3 More Places to NOT Play Pokémon Go

dont play pokemon go here

Pokémon Go is a lot of fun. At long last, gamers are presented with an inviting reason to explore the terrifying, nigh-mythical world outside, and they're doing it in droves. But as much as we'd like our generation to be the one that redefines gamers as something other than cloistered troglodytes who shun the light of day and the horrors of being around nature and the outdoors, we've...kinda got a long way to go, guys. Here are some examples of why gamers and the outdoors don't yet quite mesh well yet. If nothing else, we hope this list might improve your survival chances in the wild, vast real world that forms the backdrop for Pokémon Go. Without further ado, here're 3 more places where you probably shouldn't Pokémon Go.

1. Empty Parking Lots, Deserted Alleys, Suspicious-Looking Houses, and Other Places Where You're Probably Going to Get Mugged

empty parking lot

Barely over a week since Pokémon Go's hugely successful launch, a group of armed robbers decided to cash in on the game's overwhelming popularity. In Pokémon Go, players can purchase and deploy (in this case, ominously-named) "lure beacons" in real-world locations in hopes of attracting wild Pokémon. More powerful lure beacons can attract rarer and more desirable Pokémon. As it turns out, lure beacons attract more than just Eevees and Flareons – it's also great bait for Pokémon trainers as well.

By getting the word out about the location of their lure beacons, the robbers were able to lure their victims to key places where they were lying in wait. The robbers were so efficient and so successful at their schemes that police believe they were responsible for a string of armed robberies that took place in the St. Louis and neighboring St. Charles County areas. Police have reported that they have since tracked down and arrested all four suspects of the armed robberies. (You could say they just had to "catch 'em all." *weak sitcom laugh track*) While details about the specific locations where the crimes took place, at least one police officer involved in the case have issued a warning to players of Pokémon Go to stay away from empty parking lots or other places where they feel like their personal safety might be endangered. The officer adds that parents should be especially vigilant and aware of their children's whereabouts, as Pokémon Go can alert strangers to your child's future location.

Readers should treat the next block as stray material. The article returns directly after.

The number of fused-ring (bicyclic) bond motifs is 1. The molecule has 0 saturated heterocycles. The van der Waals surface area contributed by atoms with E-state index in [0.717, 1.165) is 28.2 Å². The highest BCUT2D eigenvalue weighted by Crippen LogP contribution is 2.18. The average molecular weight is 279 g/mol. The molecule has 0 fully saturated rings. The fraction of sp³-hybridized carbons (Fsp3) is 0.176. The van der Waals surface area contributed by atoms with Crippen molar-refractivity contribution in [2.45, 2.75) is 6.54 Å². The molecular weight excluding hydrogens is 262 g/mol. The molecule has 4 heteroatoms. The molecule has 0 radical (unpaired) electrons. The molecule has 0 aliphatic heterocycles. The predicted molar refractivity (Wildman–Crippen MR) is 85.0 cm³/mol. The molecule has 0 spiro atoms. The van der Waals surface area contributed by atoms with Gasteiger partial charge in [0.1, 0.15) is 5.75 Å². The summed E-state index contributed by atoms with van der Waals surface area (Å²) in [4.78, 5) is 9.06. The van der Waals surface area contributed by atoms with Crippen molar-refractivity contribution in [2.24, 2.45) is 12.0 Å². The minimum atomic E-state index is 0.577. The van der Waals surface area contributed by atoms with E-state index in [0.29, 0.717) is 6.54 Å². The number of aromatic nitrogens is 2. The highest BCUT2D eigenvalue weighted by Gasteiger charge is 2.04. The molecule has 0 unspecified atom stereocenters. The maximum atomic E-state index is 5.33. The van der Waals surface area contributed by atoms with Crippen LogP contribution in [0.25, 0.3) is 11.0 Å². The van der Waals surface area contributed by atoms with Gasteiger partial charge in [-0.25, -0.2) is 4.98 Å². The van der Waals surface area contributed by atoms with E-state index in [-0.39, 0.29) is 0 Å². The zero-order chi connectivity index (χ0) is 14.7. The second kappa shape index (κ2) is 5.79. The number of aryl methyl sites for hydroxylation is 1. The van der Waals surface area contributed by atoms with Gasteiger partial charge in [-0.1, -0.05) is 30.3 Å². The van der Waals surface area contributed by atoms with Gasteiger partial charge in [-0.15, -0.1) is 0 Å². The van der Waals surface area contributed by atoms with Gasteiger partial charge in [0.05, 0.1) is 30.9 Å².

2. Cliffs and Other Places That Are Hazardous to Your Safety

no trespassing

You might assume that this is a no-brainer. But in Encinitas, California, two men defied this very assumption. Definitely one of the strangest things to happen to someone while playing this addicting game. Apparently, they were so engrossed in their hunt for Pokémon that they walked past a No Trespassing sign, and then a Do Not Cross sign near the edge of a cliff. One man fell the full 90 feet to the bottom of the cliff, while the other managed to grab something and stopped his fall about three-quarters of the way down. Firefighters had to recover the men, who were then brought to the hospital. Both are recovering and are lucky they won't be facing trespassing charges...or worse.

Don't let Darwin win, guys.